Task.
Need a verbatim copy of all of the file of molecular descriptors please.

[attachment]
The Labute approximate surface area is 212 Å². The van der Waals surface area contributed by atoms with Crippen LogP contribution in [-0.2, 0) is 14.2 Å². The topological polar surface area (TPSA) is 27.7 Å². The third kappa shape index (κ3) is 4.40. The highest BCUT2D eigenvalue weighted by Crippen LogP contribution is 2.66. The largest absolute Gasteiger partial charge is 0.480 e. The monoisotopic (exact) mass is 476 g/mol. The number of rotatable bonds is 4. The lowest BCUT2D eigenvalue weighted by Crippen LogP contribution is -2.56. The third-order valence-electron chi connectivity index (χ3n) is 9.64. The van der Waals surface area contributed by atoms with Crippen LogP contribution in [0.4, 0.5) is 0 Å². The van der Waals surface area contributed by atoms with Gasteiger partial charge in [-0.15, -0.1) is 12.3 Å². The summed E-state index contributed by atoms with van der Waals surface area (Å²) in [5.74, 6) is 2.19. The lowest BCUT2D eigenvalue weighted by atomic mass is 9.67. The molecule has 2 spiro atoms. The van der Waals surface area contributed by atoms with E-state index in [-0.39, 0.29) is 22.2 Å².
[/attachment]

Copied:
The Labute approximate surface area is 212 Å². The van der Waals surface area contributed by atoms with Crippen LogP contribution in [-0.2, 0) is 14.2 Å². The topological polar surface area (TPSA) is 27.7 Å². The third kappa shape index (κ3) is 4.40. The highest BCUT2D eigenvalue weighted by Crippen LogP contribution is 2.66. The largest absolute Gasteiger partial charge is 0.480 e. The monoisotopic (exact) mass is 476 g/mol. The number of rotatable bonds is 4. The lowest BCUT2D eigenvalue weighted by Crippen LogP contribution is -2.56. The third-order valence-electron chi connectivity index (χ3n) is 9.64. The van der Waals surface area contributed by atoms with Crippen LogP contribution in [0.4, 0.5) is 0 Å². The van der Waals surface area contributed by atoms with Gasteiger partial charge in [-0.15, -0.1) is 12.3 Å². The summed E-state index contributed by atoms with van der Waals surface area (Å²) in [5.74, 6) is 2.19. The lowest BCUT2D eigenvalue weighted by atomic mass is 9.67. The molecule has 2 spiro atoms. The van der Waals surface area contributed by atoms with E-state index in [-0.39, 0.29) is 22.2 Å².